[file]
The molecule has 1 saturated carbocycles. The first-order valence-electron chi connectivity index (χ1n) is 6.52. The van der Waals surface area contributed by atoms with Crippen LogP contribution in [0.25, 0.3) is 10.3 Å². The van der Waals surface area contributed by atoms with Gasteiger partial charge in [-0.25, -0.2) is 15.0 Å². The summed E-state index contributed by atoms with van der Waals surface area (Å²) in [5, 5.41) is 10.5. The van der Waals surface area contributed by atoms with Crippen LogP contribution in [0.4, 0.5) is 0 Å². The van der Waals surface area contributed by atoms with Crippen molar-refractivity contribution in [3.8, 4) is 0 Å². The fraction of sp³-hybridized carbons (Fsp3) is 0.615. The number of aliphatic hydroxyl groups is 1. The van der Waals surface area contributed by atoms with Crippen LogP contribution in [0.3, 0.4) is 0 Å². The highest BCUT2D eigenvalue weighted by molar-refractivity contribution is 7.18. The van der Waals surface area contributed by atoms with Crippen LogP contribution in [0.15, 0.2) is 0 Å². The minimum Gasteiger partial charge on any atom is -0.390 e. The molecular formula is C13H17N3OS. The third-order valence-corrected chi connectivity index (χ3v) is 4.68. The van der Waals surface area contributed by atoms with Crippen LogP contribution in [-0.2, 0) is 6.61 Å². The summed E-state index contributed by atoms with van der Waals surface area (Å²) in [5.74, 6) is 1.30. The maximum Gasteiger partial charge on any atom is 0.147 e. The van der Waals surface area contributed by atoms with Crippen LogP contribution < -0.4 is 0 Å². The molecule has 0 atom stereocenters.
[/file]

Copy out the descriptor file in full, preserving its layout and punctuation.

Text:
The molecule has 1 saturated carbocycles. The first-order valence-electron chi connectivity index (χ1n) is 6.52. The van der Waals surface area contributed by atoms with Crippen LogP contribution in [0.25, 0.3) is 10.3 Å². The van der Waals surface area contributed by atoms with Gasteiger partial charge in [-0.25, -0.2) is 15.0 Å². The summed E-state index contributed by atoms with van der Waals surface area (Å²) in [5, 5.41) is 10.5. The van der Waals surface area contributed by atoms with Crippen LogP contribution in [0.4, 0.5) is 0 Å². The van der Waals surface area contributed by atoms with Crippen molar-refractivity contribution in [3.8, 4) is 0 Å². The fraction of sp³-hybridized carbons (Fsp3) is 0.615. The number of aliphatic hydroxyl groups is 1. The van der Waals surface area contributed by atoms with Crippen LogP contribution in [0.3, 0.4) is 0 Å². The highest BCUT2D eigenvalue weighted by molar-refractivity contribution is 7.18. The van der Waals surface area contributed by atoms with Crippen LogP contribution in [0.15, 0.2) is 0 Å². The minimum Gasteiger partial charge on any atom is -0.390 e. The molecular formula is C13H17N3OS. The third-order valence-corrected chi connectivity index (χ3v) is 4.68. The van der Waals surface area contributed by atoms with Crippen LogP contribution in [-0.2, 0) is 6.61 Å². The summed E-state index contributed by atoms with van der Waals surface area (Å²) in [5.74, 6) is 1.30. The maximum Gasteiger partial charge on any atom is 0.147 e. The van der Waals surface area contributed by atoms with Crippen LogP contribution < -0.4 is 0 Å². The molecule has 0 atom stereocenters.